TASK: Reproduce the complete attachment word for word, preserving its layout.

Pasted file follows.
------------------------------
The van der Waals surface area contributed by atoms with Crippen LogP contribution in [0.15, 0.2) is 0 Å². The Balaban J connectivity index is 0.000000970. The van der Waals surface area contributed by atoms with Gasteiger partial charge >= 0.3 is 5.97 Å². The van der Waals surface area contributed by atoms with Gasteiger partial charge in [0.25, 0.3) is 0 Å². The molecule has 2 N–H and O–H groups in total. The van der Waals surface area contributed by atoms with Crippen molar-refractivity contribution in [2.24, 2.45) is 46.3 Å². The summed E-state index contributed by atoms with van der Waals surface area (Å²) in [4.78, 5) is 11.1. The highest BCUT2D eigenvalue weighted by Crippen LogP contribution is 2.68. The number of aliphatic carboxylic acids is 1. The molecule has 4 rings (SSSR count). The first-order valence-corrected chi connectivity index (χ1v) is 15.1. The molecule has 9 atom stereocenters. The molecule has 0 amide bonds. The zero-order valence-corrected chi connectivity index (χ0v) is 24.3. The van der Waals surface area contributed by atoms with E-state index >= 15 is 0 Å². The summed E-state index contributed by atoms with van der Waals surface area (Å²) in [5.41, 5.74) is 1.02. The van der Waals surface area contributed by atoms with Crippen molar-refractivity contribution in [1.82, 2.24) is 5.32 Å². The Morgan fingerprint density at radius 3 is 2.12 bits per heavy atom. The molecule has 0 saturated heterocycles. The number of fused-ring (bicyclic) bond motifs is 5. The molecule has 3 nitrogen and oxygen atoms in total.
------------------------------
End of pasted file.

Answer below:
The van der Waals surface area contributed by atoms with Crippen LogP contribution in [0.15, 0.2) is 0 Å². The Balaban J connectivity index is 0.000000970. The van der Waals surface area contributed by atoms with Gasteiger partial charge >= 0.3 is 5.97 Å². The van der Waals surface area contributed by atoms with Gasteiger partial charge in [0.25, 0.3) is 0 Å². The molecule has 2 N–H and O–H groups in total. The van der Waals surface area contributed by atoms with Crippen molar-refractivity contribution in [2.24, 2.45) is 46.3 Å². The summed E-state index contributed by atoms with van der Waals surface area (Å²) in [4.78, 5) is 11.1. The highest BCUT2D eigenvalue weighted by Crippen LogP contribution is 2.68. The number of aliphatic carboxylic acids is 1. The molecule has 4 rings (SSSR count). The first-order valence-corrected chi connectivity index (χ1v) is 15.1. The molecule has 9 atom stereocenters. The molecule has 0 amide bonds. The zero-order valence-corrected chi connectivity index (χ0v) is 24.3. The van der Waals surface area contributed by atoms with E-state index >= 15 is 0 Å². The summed E-state index contributed by atoms with van der Waals surface area (Å²) in [5.41, 5.74) is 1.02. The van der Waals surface area contributed by atoms with Crippen molar-refractivity contribution in [1.82, 2.24) is 5.32 Å². The Morgan fingerprint density at radius 3 is 2.12 bits per heavy atom. The molecule has 0 saturated heterocycles. The number of fused-ring (bicyclic) bond motifs is 5. The molecule has 3 nitrogen and oxygen atoms in total.